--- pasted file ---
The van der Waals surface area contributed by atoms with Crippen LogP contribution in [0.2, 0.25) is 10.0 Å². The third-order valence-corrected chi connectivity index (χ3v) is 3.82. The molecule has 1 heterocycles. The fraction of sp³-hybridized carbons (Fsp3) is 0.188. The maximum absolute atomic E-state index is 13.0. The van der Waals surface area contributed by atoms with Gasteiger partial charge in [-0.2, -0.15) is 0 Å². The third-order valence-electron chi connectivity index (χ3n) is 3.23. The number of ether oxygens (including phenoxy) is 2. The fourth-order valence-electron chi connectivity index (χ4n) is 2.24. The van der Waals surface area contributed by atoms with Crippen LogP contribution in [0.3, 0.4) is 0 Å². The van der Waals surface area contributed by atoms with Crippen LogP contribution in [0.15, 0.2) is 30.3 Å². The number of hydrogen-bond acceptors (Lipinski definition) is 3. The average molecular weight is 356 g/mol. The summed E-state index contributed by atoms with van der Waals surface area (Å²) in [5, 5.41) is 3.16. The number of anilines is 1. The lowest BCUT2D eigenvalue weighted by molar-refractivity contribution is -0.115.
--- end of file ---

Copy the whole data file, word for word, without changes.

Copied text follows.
The van der Waals surface area contributed by atoms with Crippen LogP contribution in [0.2, 0.25) is 10.0 Å². The third-order valence-corrected chi connectivity index (χ3v) is 3.82. The molecule has 1 heterocycles. The fraction of sp³-hybridized carbons (Fsp3) is 0.188. The maximum absolute atomic E-state index is 13.0. The van der Waals surface area contributed by atoms with Gasteiger partial charge in [-0.2, -0.15) is 0 Å². The third-order valence-electron chi connectivity index (χ3n) is 3.23. The number of ether oxygens (including phenoxy) is 2. The fourth-order valence-electron chi connectivity index (χ4n) is 2.24. The van der Waals surface area contributed by atoms with Crippen LogP contribution in [0.3, 0.4) is 0 Å². The van der Waals surface area contributed by atoms with Crippen LogP contribution in [0.15, 0.2) is 30.3 Å². The number of hydrogen-bond acceptors (Lipinski definition) is 3. The average molecular weight is 356 g/mol. The summed E-state index contributed by atoms with van der Waals surface area (Å²) in [5, 5.41) is 3.16. The number of anilines is 1. The lowest BCUT2D eigenvalue weighted by molar-refractivity contribution is -0.115.